One of the characteristics of the SCB-125 Essex class carriers was a prominent crease or "knuckle" at the bow which marks where the class' original open bow was plated in from the forecastle deck to the gallery deck. The knuckle disappears where it meets the hurricane bow, which was all-new construction, and this is approximately where the anchor is located.
On the modern carriers there is no crease – it's a smooth curve up to the flight deck – but on the modernized Essex class ships there is a distinct line.
The 1943 Essex model above shows the "lip" at the forecastle deck. The lower edge is what would become the "knuckle" in the postwar refits.
Unfortunately, when I measured the kit's version of the knuckle – which is really just a bulge – it was significantly below where it needed to be. The correct location is the upper pencil line, and the kit location was the lower.
So I sanded the existing knuckle down with the Dremel (ignoring the fact that as I've noted previously, the hull is a little wider than it should be here anyway), and glued strips of angled plastic. That white strip will tell me where the curve changes, and provide a sharp line that will hopefully match that on the real ship.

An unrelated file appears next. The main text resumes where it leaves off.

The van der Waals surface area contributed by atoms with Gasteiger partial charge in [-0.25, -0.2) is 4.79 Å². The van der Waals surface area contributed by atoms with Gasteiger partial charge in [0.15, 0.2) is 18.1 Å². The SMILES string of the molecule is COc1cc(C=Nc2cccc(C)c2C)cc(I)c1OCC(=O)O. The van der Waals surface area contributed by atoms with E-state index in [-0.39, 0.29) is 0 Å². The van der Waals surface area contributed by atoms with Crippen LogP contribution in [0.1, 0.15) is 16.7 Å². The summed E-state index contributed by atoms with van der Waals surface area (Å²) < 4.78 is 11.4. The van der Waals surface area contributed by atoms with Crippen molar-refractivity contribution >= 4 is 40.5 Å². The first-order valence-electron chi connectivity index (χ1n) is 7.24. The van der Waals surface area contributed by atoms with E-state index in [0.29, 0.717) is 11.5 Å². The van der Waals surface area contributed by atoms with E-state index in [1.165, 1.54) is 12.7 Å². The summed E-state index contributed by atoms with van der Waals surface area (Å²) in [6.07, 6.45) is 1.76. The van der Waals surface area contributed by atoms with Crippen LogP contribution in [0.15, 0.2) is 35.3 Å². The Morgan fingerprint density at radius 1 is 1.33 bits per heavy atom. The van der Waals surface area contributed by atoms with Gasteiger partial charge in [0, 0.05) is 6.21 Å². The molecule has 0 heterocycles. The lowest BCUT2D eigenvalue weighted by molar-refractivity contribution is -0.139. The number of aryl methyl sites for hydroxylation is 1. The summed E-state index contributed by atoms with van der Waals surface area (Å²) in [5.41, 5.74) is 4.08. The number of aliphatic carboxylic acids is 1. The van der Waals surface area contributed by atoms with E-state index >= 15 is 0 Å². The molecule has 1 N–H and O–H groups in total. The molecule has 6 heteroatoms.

I did a little more work on the gallery deck and port sponsons before realizing that it was time for the big step – reattaching the flight deck. I double checked that all the gallery deck sponsons were sanded down properly, and marked the parts that needed plastic cement and the ones that needed super glue (the resin hangar deck needs it where it attaches to plastic).
Next step is the one I've been looking forward to for a long, long time – puttying the bow into the gallery deck – now with an accurate "knuckle" to guide the sanding. The selfie at the top is the current status with two applications of putty (too thick and it won't dry properly) – with the lower (hull) section getting a sanding in between. The upper (forecastle) part will need a couple more applications before I can start shaping it.